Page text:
Rulers and the Future Forward threat

18 03 2020

Shawn Crispin at Asia Times has a long story that revolves around the challenge that the now dissolved Future Forward Party posed to Thailand’s conservative ruling class.

We won’t repeat all of the story, but will emphasize a couple points that mirror commentary at PPT and elsewhere on “The Threat.”

(Again, we should point out that Crispin maintains a ludicrous definition of Thailand as “democratic” when refers to the rigged 2019 election as “democracy-restoring.” That’s just dumb.)

In discussing Future Forward’s dissolution and the banning of its leaders from politics for 10 years, Crispin does allow that this was perceived “as a highly politicized Constitutional Court decision.” And, he’s right to note that replacement party and associated movement remains “on a collision course with ex-coup-maker Prime Minister [Gen] Prayut[h] Chan-ocha’s military-aligned coalition government.”

(We are not sure how a coup-maker becomes an ex-coup-maker? Just sloppy writing perhaps.)

And, as we recently posted, the “collision” could come soon now that the puppet Election Commission has filed “criminal charges that threaten to land Thanathorn [Juangroongruangkit], banned secretary general Piyabutr Saengkanokkul, and ex-spokeswoman Pannika Wanich, widely seen as the ex-party’s progressive triumvirate, in prison.”

Crispin observes that some analysts think that the “slew of other pending legal threats aim to drive Thanathorn, Piyabutr and Pannika into exile from the kingdom, extinguishing their promised new movement’s threat to Prayut[h] before it has a chance to fully coalesce.”

In fact, Gen Prayuth is expendable. What is being “protected” is the broader ruling class. Prayuth is merely its servant.

The Threat is clear, explained by Thanathorn:

The people against the military, the rest against the rich, hope against fear, the future against the past…. If we win the battle of ideas, we will win all other battles…. At it’s core, at the heart of this political crisis, is this question: in Thailand who does the power belong to?

It is noted that, “[w]hile in Parliament, Future Forward took hard aim at the military and its top brass, calling for constitutional reforms and accountability…”. Perhaps even more threatening was that Future Forward targeted the big Sino-Thai tycoons and their enormous and sprawling conglomerates:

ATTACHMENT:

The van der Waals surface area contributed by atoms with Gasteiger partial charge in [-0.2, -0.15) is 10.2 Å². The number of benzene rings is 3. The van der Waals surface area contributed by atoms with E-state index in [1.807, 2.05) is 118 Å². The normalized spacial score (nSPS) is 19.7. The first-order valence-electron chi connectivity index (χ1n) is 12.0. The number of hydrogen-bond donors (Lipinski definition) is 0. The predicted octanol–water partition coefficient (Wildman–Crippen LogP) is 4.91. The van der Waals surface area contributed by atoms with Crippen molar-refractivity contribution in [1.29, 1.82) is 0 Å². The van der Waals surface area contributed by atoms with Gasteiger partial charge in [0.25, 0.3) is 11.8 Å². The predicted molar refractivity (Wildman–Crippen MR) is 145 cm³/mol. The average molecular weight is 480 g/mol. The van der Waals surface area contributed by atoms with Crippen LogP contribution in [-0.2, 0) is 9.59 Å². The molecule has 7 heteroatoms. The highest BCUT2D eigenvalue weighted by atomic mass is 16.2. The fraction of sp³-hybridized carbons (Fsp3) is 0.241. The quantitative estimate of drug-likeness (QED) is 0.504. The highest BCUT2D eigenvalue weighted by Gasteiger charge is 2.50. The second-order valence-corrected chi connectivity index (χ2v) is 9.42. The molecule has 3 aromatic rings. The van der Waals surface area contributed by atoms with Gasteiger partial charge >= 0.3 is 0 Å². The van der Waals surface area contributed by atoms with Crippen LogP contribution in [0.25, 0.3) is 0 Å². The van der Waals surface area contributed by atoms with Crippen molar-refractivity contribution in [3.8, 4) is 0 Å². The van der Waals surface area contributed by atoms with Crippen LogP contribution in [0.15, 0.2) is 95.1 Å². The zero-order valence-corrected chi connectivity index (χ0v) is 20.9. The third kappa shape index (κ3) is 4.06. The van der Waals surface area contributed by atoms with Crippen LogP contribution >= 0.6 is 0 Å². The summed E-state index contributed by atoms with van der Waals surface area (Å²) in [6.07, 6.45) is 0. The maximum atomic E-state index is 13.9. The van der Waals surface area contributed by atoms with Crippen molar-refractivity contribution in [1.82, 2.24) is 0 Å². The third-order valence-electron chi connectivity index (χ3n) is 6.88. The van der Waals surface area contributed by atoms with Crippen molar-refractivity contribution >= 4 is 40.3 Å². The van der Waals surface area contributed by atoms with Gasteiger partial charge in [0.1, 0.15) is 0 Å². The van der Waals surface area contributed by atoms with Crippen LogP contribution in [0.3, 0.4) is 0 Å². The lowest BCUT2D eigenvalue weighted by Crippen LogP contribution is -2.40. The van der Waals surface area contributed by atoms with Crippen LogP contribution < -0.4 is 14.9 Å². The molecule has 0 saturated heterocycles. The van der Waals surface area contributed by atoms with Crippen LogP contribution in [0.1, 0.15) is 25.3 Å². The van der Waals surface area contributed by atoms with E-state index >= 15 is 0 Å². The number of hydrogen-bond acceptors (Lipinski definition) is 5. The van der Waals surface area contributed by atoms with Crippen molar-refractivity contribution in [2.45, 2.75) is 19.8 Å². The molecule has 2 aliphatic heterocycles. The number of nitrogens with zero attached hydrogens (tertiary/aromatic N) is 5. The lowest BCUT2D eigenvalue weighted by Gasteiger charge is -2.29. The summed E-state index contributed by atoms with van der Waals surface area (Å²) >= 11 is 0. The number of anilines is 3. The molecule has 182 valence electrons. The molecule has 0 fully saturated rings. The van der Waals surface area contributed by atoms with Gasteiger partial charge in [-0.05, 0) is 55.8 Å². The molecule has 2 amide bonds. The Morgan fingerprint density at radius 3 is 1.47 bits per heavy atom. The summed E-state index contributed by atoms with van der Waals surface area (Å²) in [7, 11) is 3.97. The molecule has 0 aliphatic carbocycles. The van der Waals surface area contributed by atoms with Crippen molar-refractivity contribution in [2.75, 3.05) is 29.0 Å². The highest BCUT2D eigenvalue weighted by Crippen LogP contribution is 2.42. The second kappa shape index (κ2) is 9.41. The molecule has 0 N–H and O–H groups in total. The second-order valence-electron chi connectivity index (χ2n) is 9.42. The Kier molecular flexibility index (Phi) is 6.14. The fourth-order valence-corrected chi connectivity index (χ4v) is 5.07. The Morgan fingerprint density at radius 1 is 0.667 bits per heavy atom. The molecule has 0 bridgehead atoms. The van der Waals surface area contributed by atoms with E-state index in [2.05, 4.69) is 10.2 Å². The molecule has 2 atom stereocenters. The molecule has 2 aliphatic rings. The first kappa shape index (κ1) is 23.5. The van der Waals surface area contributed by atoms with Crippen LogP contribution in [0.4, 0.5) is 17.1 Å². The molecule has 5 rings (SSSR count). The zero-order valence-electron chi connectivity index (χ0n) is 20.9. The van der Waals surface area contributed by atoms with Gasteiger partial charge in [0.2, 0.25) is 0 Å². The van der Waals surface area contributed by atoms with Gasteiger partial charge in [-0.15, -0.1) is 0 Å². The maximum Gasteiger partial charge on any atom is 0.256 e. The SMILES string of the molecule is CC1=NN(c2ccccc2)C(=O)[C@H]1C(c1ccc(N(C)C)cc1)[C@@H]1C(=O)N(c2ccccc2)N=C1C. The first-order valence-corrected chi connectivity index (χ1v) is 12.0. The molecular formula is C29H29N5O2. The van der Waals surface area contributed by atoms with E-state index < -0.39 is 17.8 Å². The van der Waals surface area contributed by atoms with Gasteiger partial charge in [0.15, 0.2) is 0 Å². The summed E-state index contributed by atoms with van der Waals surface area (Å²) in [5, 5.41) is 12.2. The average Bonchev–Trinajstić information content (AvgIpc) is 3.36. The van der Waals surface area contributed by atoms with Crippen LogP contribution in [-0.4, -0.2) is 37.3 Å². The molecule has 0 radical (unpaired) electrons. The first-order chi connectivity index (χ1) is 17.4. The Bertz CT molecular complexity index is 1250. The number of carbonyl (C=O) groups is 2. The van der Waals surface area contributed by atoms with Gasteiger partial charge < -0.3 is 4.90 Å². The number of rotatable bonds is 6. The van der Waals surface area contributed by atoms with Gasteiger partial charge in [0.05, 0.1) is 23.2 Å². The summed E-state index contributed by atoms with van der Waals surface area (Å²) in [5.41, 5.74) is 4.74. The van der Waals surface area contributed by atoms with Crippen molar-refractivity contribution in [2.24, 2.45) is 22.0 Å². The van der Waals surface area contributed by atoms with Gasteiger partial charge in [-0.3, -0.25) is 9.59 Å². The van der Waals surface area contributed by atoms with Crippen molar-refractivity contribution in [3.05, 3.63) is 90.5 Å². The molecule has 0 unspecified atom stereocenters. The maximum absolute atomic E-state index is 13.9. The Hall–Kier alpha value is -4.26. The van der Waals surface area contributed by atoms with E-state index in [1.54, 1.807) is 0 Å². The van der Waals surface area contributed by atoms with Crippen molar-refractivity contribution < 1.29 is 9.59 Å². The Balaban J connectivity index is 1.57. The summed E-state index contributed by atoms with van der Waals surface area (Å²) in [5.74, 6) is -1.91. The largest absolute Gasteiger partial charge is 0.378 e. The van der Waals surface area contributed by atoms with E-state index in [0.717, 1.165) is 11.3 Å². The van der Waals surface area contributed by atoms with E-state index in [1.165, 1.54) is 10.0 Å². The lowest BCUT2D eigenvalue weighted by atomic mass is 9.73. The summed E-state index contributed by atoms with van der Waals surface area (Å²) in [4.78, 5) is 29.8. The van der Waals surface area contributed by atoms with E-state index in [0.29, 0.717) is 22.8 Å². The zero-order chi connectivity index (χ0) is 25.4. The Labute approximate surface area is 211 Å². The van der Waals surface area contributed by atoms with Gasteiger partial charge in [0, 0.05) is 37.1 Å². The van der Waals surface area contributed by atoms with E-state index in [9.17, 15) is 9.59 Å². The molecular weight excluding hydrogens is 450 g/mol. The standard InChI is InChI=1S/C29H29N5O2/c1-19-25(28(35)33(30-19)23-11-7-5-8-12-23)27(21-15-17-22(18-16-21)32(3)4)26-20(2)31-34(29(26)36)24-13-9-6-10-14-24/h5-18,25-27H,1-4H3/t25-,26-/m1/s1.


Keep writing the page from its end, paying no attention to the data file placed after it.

including the ThaiBev and Charoen Pokphand Group, that arguably benefitted the most from Prayut’s junta government while poverty rates rose and donated generously to bankroll his rise as an elected leader via the military-backed Palang Pracharat Party (PPRP).

And then the biggest threat of all:

in October, the party voted against the Prayut government’s surprise declaration of an emergency decree that gave a legal basis for King Vajiralongkorn to take personal control of two elite infantry divisions, the 1st and 11th, nominally to provide better security for the royal family.

It seems – based on anonymous sources – that Thanathorn and Piyabutr were warned by the king but ignored this:

Clipped from Khaosod

That perceived challenge of royal power, two well-placed sources claim, happened despite Thanathorn and Piyabutr speaking with the monarch by telephone from Germany during a September meeting with army commander General Apirat Kongsompong, a palace loyalist and son of a coup-maker.

As Crispin explains, it was soon after this that Gen Apirat “launched his now notorious speech, replete with slides of Vajiralongkorn in military garbs during his communist-fighting days in the 1970’s, labeling Future Forward as a ‘leftist’ threat.”

He then makes an important observation:

That raises questions about whether a broad conservative coalition of military, big business and royalists may have been behind the Election Commission’s push and Constitutional Court’s decision to dissolve Future Forward and ban Thanathorn from politics, as well as the follow-up threat to imprison the party’s former executives.

Citing a “government advisor, who requested anonymity” – probably the odious Panitan Wattanayagorn – the regime seems to believe that The Threat  may have been seen off:

“They moved too fast and now they’re gone…. It will be nearly impossible for them to come back through the streets,” he added, noting the army’s stern warnings against staging protests in public spaces.


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